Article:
“You- did not warn us-”
“You- mean for us- to be poisoned here?” As soon as I said it, I realized the answer was obvious. Of course she did. She had never disguised her intent to kill us, after all. She was the one who had poisoned Vasilisa, and now she had managed to lure Gabi and I into her trap. If I had fallen asleep, would I have been able to wake up again? Would Gabi and I have slipped silently into death, without a fight at all? O, Gabi! I turned and shook her again, this time by both her shoulders, but her head flopped and she did not rouse.
“She has lost her resistance to it,” Crina told me. “She is already mine. But you… You seem to carry some immunity, from the manner of your birth. Trees take longer to die from my presence than animals do, after all. But death will come.”
“You want our souls…?”
My thoughts were dizzy, scattered. I pulled Gabi’s limp body against mine again, gritting my teeth. She was too cold. We were both getting too cold.
“I thought that… we had to give them to you… in order for you to take them? Is that not why you gave… Vasilisa the choice?”
“But you did make the choice, Kezia. You and Gabi chose to come here to escape Baba Yaga. And I am protecting you from her. Adamina will divert the paths in order to frustrate her just long enough for you both to die.”
“That is not protection!”
“I cannot help but be poisonous,” Crina said, her voice too gentle for my seething skull. “And you cannot help but have a short life. So vivid, but so small. You would not live long at all even without my interference.”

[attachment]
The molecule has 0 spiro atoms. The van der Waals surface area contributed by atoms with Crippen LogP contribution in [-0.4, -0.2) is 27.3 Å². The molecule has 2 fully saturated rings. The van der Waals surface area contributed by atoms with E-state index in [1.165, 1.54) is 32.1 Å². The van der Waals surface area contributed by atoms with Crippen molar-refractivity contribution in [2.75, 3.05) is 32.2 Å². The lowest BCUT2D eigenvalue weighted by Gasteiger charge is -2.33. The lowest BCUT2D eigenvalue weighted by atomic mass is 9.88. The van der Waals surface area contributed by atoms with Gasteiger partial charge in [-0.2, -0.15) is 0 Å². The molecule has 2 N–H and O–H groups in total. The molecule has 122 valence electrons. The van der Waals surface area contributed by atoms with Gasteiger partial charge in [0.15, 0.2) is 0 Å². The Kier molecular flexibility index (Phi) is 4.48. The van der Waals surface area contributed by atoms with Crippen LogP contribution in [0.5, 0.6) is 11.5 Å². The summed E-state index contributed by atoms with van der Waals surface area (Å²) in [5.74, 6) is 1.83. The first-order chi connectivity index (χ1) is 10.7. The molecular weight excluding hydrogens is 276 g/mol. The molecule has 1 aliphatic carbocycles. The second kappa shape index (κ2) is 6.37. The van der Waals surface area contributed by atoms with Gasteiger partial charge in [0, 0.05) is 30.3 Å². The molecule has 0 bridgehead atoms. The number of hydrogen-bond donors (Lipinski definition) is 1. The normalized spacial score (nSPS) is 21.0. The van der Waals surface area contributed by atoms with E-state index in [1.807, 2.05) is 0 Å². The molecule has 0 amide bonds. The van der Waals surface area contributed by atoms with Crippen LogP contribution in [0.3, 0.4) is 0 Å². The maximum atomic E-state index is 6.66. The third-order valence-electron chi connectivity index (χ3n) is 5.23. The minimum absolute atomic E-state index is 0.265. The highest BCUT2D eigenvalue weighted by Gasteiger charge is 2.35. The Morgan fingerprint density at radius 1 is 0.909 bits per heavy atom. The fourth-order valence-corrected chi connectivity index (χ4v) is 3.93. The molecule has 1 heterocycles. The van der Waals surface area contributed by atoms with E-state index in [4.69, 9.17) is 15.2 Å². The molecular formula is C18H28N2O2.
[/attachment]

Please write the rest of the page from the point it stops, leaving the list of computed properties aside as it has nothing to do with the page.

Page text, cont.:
“You do not know… that…”
“Unless you have more tree in you than I think, I do. I have felt the memories of a thousand thousand men and women since the time that the great forest covered the land. So quick, they are. All of that wondrous thought and emotion and desire wasted! Please… Let me save you.”
She must have known, through whatever senses she possessed, that I was making an expression of horror, of disgust. She said, “I can preserve your love for Gabi forever. I can hold on to her love for you. The things you have felt in your new body, the feats you have achieved. It won’t mean anything if you let your soul fade away.”
I kept Gabi’s head tilted up towards mine, watched her breathe.
“The bad things will stay too, if that is true…”
“What is bad about a memory? What is good? All are part of existence.”
“So… when you said you wanted to save Adamina… you meant… this?”
The tenderness in Crina’s voice made me want to choke.
“I love her dearly. She saved me, but even a golem fades faster than I do. If she acquiesces and takes on a body of flesh, I can finally, truly, save her as well.”
I was wracked by sudden shudders, clutching Gabi’s limp body to myself. Even for Adamina- even for her- I was sickened. No, there was no way I could not be sickened; I had seen inside her mind. She had already been destroyed by the Rabbi, whom she had loved, regardless of why he had done such a thing… I did not know how deeply she felt for Crina, but this would surely come as a betrayal to her as well. I felt certain she did not know of Crina’s intent beyond her desire to get her into a body of flesh and blood. But it was only so that she could die!
“You do not understand,” Crina whispered to me, but there was no trace of anything like spite to her tone, only a faint sorrow. “But perhaps your lover might have…”
Desperately I covered Gabi’s mouth with my hand, as though that weak gesture might stop the poison from flowing into her lungs, or stop Mother Forest’s words from reaching her.
“Gabi wants to be alive… she is alive, now! If she were awake… she would be so…”
“Humans become strigoi for a reason, Kezia. They are not born that way. Neither was I born as what I am now. Ah… but it does not matter.”